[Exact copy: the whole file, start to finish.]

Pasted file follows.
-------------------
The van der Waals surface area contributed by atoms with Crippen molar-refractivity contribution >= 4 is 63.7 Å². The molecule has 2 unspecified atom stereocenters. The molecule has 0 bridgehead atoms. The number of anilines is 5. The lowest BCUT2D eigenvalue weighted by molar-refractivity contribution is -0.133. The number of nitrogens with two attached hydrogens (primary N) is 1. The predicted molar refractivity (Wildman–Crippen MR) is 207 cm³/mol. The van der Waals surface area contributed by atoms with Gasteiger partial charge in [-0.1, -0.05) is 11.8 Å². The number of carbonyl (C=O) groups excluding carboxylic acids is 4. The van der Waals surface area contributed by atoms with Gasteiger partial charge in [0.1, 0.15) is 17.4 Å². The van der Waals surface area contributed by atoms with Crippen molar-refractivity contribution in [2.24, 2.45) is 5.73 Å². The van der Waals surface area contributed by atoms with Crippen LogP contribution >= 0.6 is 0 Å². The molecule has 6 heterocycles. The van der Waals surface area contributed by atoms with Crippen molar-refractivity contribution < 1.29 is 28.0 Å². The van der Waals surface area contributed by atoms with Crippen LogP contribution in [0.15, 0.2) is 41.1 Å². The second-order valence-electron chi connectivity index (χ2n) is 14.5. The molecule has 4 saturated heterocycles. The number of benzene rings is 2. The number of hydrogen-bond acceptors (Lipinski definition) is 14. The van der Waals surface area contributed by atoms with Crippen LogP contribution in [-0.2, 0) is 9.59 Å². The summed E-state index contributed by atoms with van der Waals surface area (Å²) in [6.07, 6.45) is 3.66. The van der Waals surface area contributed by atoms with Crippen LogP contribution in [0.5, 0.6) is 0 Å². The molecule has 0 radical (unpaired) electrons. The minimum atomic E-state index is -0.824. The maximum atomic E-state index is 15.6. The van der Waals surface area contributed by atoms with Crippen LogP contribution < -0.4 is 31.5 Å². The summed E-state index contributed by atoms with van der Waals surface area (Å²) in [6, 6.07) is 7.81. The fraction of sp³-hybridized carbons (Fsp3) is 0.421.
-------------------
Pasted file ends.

The van der Waals surface area contributed by atoms with Crippen molar-refractivity contribution >= 4 is 63.7 Å². The molecule has 2 unspecified atom stereocenters. The molecule has 0 bridgehead atoms. The number of anilines is 5. The lowest BCUT2D eigenvalue weighted by molar-refractivity contribution is -0.133. The number of nitrogens with two attached hydrogens (primary N) is 1. The predicted molar refractivity (Wildman–Crippen MR) is 207 cm³/mol. The van der Waals surface area contributed by atoms with Gasteiger partial charge in [-0.1, -0.05) is 11.8 Å². The number of carbonyl (C=O) groups excluding carboxylic acids is 4. The van der Waals surface area contributed by atoms with Gasteiger partial charge in [0.1, 0.15) is 17.4 Å². The van der Waals surface area contributed by atoms with Crippen molar-refractivity contribution in [2.24, 2.45) is 5.73 Å². The van der Waals surface area contributed by atoms with Crippen LogP contribution >= 0.6 is 0 Å². The molecule has 6 heterocycles. The van der Waals surface area contributed by atoms with Crippen molar-refractivity contribution < 1.29 is 28.0 Å². The van der Waals surface area contributed by atoms with Crippen LogP contribution in [0.15, 0.2) is 41.1 Å². The second-order valence-electron chi connectivity index (χ2n) is 14.5. The molecule has 4 saturated heterocycles. The number of benzene rings is 2. The number of hydrogen-bond acceptors (Lipinski definition) is 14. The van der Waals surface area contributed by atoms with Crippen LogP contribution in [-0.2, 0) is 9.59 Å². The summed E-state index contributed by atoms with van der Waals surface area (Å²) in [6.07, 6.45) is 3.66. The van der Waals surface area contributed by atoms with Crippen LogP contribution in [0.5, 0.6) is 0 Å². The molecule has 0 radical (unpaired) electrons. The minimum atomic E-state index is -0.824. The maximum atomic E-state index is 15.6. The van der Waals surface area contributed by atoms with Crippen LogP contribution < -0.4 is 31.5 Å². The summed E-state index contributed by atoms with van der Waals surface area (Å²) in [6, 6.07) is 7.81. The fraction of sp³-hybridized carbons (Fsp3) is 0.421.